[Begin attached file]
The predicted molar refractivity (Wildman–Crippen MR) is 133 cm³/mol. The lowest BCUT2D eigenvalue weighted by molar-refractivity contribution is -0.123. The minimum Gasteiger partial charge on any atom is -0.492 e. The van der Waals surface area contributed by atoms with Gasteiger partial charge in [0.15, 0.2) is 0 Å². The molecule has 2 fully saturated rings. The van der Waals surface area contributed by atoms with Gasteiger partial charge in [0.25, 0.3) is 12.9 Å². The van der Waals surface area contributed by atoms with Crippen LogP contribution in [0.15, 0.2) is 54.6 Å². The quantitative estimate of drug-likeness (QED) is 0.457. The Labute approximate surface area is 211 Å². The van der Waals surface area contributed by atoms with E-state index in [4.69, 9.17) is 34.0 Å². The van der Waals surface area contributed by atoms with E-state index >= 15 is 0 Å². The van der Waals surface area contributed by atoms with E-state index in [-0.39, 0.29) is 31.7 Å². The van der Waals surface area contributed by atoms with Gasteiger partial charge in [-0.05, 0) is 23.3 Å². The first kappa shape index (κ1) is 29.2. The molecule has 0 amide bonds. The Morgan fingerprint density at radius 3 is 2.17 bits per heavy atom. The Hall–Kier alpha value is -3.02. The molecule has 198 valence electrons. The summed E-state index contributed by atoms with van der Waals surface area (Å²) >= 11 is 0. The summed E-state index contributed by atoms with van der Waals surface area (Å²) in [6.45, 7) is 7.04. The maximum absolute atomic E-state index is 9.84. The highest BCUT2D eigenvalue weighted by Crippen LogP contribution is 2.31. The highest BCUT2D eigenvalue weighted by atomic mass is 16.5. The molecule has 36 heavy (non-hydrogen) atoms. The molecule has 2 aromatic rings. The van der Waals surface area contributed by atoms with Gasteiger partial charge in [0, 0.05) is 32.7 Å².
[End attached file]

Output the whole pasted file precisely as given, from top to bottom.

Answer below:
The predicted molar refractivity (Wildman–Crippen MR) is 133 cm³/mol. The lowest BCUT2D eigenvalue weighted by molar-refractivity contribution is -0.123. The minimum Gasteiger partial charge on any atom is -0.492 e. The van der Waals surface area contributed by atoms with Gasteiger partial charge in [0.15, 0.2) is 0 Å². The molecule has 2 fully saturated rings. The van der Waals surface area contributed by atoms with Gasteiger partial charge in [0.25, 0.3) is 12.9 Å². The van der Waals surface area contributed by atoms with Crippen LogP contribution in [0.15, 0.2) is 54.6 Å². The quantitative estimate of drug-likeness (QED) is 0.457. The Labute approximate surface area is 211 Å². The van der Waals surface area contributed by atoms with E-state index in [4.69, 9.17) is 34.0 Å². The van der Waals surface area contributed by atoms with E-state index >= 15 is 0 Å². The van der Waals surface area contributed by atoms with E-state index in [-0.39, 0.29) is 31.7 Å². The van der Waals surface area contributed by atoms with Gasteiger partial charge in [-0.05, 0) is 23.3 Å². The first kappa shape index (κ1) is 29.2. The molecule has 0 amide bonds. The Morgan fingerprint density at radius 3 is 2.17 bits per heavy atom. The Hall–Kier alpha value is -3.02. The molecule has 198 valence electrons. The summed E-state index contributed by atoms with van der Waals surface area (Å²) >= 11 is 0. The summed E-state index contributed by atoms with van der Waals surface area (Å²) in [6.45, 7) is 7.04. The maximum absolute atomic E-state index is 9.84. The highest BCUT2D eigenvalue weighted by Crippen LogP contribution is 2.31. The highest BCUT2D eigenvalue weighted by atomic mass is 16.5. The molecule has 36 heavy (non-hydrogen) atoms. The molecule has 2 aromatic rings. The van der Waals surface area contributed by atoms with Gasteiger partial charge in [0, 0.05) is 32.7 Å².